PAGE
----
Patrick Wack’s Out West

Xinjiang, an administrative district on the western border of China, is seven times the size of the UK. The ancient Silk Road ran through this vast area, which is now home to dozens of minority ethnic and cultural groups scattered throughout the 10 per cent of the region that is habitable. Shanghai-based French photographer Patrick Wack spent several months in this remote area of a country that had been his base for 10 years.

“First and foremost,” he explains, “I wanted to go on a journey, and I wanted it to address China without looking like the China that people usually get to see.” The country that he presents is, on one hand, industrially modern, with huge machinery plants and gas fields with lines of nodding donkey pumps stretching towards infinity. On the other, we see expansive rural landscapes and working lives; in one photo, there is
a crude, wooden crucifix in the foreground, unusual 
for a mainly Buddhist and officially atheist country.

The English translation of Xinjiang – New Frontier – led Wack to “borrow the romanticised notion of the American Frontier”; that great push west by colonial settlers in the 18th and 19th centuries. This figurative link to US history came to underpin his project, hinted at by its title, Out West. “The expansion to the west, the founding myth of the United States, happened while the country was in the process of becoming a power to be taken account of,” Wack explains. “Today, as China is in the process of becoming a superpower, it too has turned to its western horizon.”

May 2016. Xinjiang province, China. View of road G314 in China, aka the Karakoram highway, the road linking the western Chinese province of Xinjiang with Pakistan through the Pamir mountains. On the right is the Baishahu lake. A new road should be finished by 2017 to increase trade between the two countries. © Patrick Wack
June 2016. Xinjiang province, China. On the road back from Turpan, a mostly Uighur oasis town, to Urumqi, Xinjiang’s capital, we stop for a rest and see these two young Uighur men taking a nap under a bridge while the summer heat is reaching its peak around mid-day. © Patrick Wack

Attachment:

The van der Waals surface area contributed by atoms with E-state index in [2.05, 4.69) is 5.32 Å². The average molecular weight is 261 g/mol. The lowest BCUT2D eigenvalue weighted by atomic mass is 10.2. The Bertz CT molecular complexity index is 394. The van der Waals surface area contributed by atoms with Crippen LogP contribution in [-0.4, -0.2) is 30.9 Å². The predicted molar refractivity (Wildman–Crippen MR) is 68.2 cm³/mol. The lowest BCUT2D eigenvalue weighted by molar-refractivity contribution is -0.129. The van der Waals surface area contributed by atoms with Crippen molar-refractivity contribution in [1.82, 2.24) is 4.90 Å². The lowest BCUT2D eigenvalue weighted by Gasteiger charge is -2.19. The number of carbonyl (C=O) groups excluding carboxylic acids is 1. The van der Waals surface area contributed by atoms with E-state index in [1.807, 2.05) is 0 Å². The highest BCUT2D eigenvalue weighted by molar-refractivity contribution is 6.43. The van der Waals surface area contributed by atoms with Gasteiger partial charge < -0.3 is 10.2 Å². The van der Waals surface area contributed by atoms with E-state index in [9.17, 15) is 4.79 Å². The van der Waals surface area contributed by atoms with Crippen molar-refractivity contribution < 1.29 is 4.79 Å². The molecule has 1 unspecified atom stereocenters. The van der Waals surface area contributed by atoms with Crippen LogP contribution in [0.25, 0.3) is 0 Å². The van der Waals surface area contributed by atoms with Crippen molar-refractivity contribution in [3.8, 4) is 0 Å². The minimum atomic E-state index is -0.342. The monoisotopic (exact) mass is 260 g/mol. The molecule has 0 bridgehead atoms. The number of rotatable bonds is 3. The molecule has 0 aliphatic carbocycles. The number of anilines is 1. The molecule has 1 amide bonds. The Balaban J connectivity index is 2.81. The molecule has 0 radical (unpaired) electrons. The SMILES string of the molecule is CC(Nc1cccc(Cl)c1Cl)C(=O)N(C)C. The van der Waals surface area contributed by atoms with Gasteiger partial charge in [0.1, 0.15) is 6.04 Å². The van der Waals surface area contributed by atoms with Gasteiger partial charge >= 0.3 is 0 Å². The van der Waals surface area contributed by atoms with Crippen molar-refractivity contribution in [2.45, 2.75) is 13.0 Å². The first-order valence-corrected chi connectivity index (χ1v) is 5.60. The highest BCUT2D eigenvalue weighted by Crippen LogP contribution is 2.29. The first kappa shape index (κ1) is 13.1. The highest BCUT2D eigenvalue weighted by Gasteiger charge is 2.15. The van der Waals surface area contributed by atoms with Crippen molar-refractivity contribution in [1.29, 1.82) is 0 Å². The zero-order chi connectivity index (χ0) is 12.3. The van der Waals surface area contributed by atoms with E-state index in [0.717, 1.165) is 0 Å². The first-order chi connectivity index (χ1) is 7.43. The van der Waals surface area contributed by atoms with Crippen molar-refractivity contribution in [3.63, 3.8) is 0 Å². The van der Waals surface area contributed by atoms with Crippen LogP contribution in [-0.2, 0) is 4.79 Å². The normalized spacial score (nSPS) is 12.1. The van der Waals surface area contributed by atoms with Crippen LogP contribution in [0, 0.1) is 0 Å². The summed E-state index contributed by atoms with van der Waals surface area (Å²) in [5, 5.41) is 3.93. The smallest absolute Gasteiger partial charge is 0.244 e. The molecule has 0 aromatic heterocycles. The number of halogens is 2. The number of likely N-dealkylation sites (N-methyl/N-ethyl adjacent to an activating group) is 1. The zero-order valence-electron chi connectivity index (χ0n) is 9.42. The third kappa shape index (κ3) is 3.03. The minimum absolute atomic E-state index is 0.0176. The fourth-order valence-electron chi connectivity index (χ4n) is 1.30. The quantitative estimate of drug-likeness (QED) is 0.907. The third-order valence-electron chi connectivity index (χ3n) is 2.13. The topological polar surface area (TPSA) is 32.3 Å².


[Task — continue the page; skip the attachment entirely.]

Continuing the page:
Although Wack’s project was not intended to be
a historical survey, there are signs in Out West – the construction of mega industrial structures and buildings – of something that will eventually have repercussions for the rest of the world. Chinese President Xi Jinping has invested $900billion in the Silk Road Economic Belt, an infrastructure network to link China with central Europe and reopen the ancient Silk Road trading route. To this end, the government has been detaining and corralling Uyghur Muslims in a forced sinicisation – the acceptance of Han Chinese culture – which falls under the UN definition of crimes against humanity.

Wack is conscious of the issues at play: “I felt nothing equalled the beauty of the region so much as the infinite sadness you feel when you are there. Everywhere you go, the atmosphere is heavy because people feel trapped. 
I hope the series conveys that dual feeling of beauty and anxiety in some way.”

This article was originally published in issue #7882 of British Journal of Photography magazine. Visit the BJP Shop to purchase the magazine here

December 2016. Xinjiang province, China. Half constructed and decaying palace hotel in the new development zone of the city of Turpan in Xinjiang. © Patrick Wack
June 2016. Xinjiang province, China. Uighur man looking through the door of his house into the Turpan depression and Ayding lake. Ayding lake is a dried up lake in the Turpan Depression, Xinjiang Uyghur Autonomous Region.. At 154 m below sea level, it is the lowest point in China. This lake is now totally dried, and very muddy and salty. This man is the guardian of the site and lives here all year long, mostly by himself with his two camels and one donkey, receiving food and water on a weekly basis. © Patrick Wack
December 2016. Xinjiang province, China. Old Han Chinese man photographed in the bedroom of his house. He is the guardian of a mine in the Taklmakan desert in the western Chinese province of Xinjiang. © Patrick Wack
May 2016. Xinjiang province, China. Travellers getting on and off the train to Hotan at the Kashgar railway station. This is the only railway linking the oasis towns south of the Taklamakan desert where most of Xinjiang’s Uighur community in Xinjiang lives. © Patrick Wack
May 2016. Xinjiang province, China. Ruins of the old city of Kashgar, mostly destroyed by the Chinese authorities in order to build a new version of this ancient silk road city. After the destruction of Kabul during the civil war, the old city of Kashgar was the only remaining ancient town of the silk road. © Patrick Wack
June 2016. Xinjiang province, China. Blindfolded statue of a Kazakh warrior on the road from Turpan back to Urumqi. © Patrick Wack